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Theater review: 'Amadeus' at the Old Globe

July 10, 2011 |  2:01 pm

AmadeusWhen I first saw Peter Shaffer's play "Amadeus" at a West End theater in 1981, spiky-haired punks prowled the London Underground, King's Road clothing boutiques competed to see which could offer the most outre attire, and flamboyant, ambisexual New Wave bands preened and wailed across the nation's airwaves.

It was the perfect sociocultural context for accepting Shaffer's depiction of Wolfgang Amadeus Mozart as a precociously talented, fashion-victim brat with a potty mouth and a hyperactive libido. Never mind that Shaffer's dandyish, infantile, self-delighted Mozart -- a sort of peruked Pee-wee Herman -- had questionable basis in historical fact. The role was a godsend for talented male actors of a certain age, as Tom Hulce proved with his title-role performance in the 1984 movie version, and as Jay Whittaker affirms with his compelling turn in director Adrian Noble's rewarding revival of Shaffer's 1979 work at San Diego's Old Globe.

At first, Shaffer's Mozart is calculated to be as off-putting to us as he is to his rival, Antonio Salieri (Miles Anderson), the Italian Viennese-court composer who is Mozart's fervent admirer, sometimes supporter and increasingly embittered nemesis. When Mozart first appears as a mincing fop in garish clothes, laughing hysterically and babbling obscene baby talk to his wife, Constanze (a feisty, appealing Winslow Corbett), Salieri recoils in fascinated horror, and so, effectively, does the audience.

But not for long. The heaven-blessed genius of the composer of "The Magic Flute" and "The Marriage of Figaro" can't be denied by Salieri, who's smart enough to realize that Mozart's immense, innovative musical talents expose the trifling mediocrity of Salieri's own gifts as a composer. Blaming the Creator for this cosmic injustice, the formerly God-fearing Salieri resolves to destroy Mozart by undercutting him with the fawners and flatterers who populate the court of the Austrian Emperor Joseph II (Donald Carrier, a paragon of smug pomposity).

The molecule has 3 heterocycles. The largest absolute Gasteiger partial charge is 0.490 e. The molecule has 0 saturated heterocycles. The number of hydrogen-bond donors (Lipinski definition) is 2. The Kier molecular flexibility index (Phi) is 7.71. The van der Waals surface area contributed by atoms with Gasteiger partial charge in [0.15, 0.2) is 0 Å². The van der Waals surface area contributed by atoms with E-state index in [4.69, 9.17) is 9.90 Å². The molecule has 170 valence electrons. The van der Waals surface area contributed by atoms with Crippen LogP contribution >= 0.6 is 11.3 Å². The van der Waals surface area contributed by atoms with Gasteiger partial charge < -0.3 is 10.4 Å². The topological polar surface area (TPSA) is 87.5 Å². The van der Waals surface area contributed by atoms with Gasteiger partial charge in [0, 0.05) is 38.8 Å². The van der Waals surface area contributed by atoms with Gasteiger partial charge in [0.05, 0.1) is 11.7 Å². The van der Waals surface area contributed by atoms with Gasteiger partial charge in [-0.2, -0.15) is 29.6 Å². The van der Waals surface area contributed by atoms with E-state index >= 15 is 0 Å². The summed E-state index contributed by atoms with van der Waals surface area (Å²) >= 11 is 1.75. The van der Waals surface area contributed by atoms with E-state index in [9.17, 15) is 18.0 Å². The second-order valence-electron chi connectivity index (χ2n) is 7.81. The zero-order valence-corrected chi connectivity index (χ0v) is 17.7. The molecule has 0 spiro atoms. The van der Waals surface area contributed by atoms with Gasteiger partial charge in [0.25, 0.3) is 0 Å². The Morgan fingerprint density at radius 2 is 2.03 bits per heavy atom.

"Amadeus," of course, is Salieri's play, not Mozart's, which makes it crucial for the audience to identify with Salieri's jealous fits and spiteful rages, to see its own darker nature mirrored in the Italian's pained and shameful self-awareness, as he pleads with a God possessed with a very tricky sense of irony. Anderson's performance invites such a response. Gruffly unapologetic in his villainous treachery, Anderson's Salieri projects a bracingly honest mix of brutal calculation, wry humor and animal cunning that simultaneously repels and seduces. 

Whittaker's admirable achievement, like Hulce's, is to make a plausible human being out of the wild-eyed, scatologically riffing, borderline-madman that Shaffer has invented. The actor brings great emotional conviction to the ravings of this archetypal enfant terrible, lifting the lid of anger and outraged intelligence that sustains Mozart against the sycophants and philistines who just don't get him or his music.

The character's emotional flamboyance also illustrate Shaffer's point that Mozart was a transitional artist, a kind of cultural savior, who rescued opera from its dull, neoclassical fixation with "gods and heroes" and brilliantly transformed it into a truly popular art form that placed beauty and emotional truth on a pedestal.  

Noble has assembled an excellent supporting cast for "Amadeus," particularly Michael Stewart Allen as the imperious Baron Van Swieten, and Georgia Hatzis and Ryman Sneed as the gossipy two-woman Greek chorus, whose fickle allegiances bleed through their false sympathies like a dark stain. 

"Amadeus," Old Globe theater, San Diego. Through Sept. 22. $29-$90. (619) 23-GLOBE or


'Peer Gynt' at La Jolla Playhouse

'Jerry Springer: The Opera'

'Moose on the Loose' at Theatre West

 -- Reed Johnson

Photo: Jay Whittaker as Wolfgang Amadeus Mozart and Miles Anderson as Antonio Salieri in "Amadeus." Credit: Henry DiRocco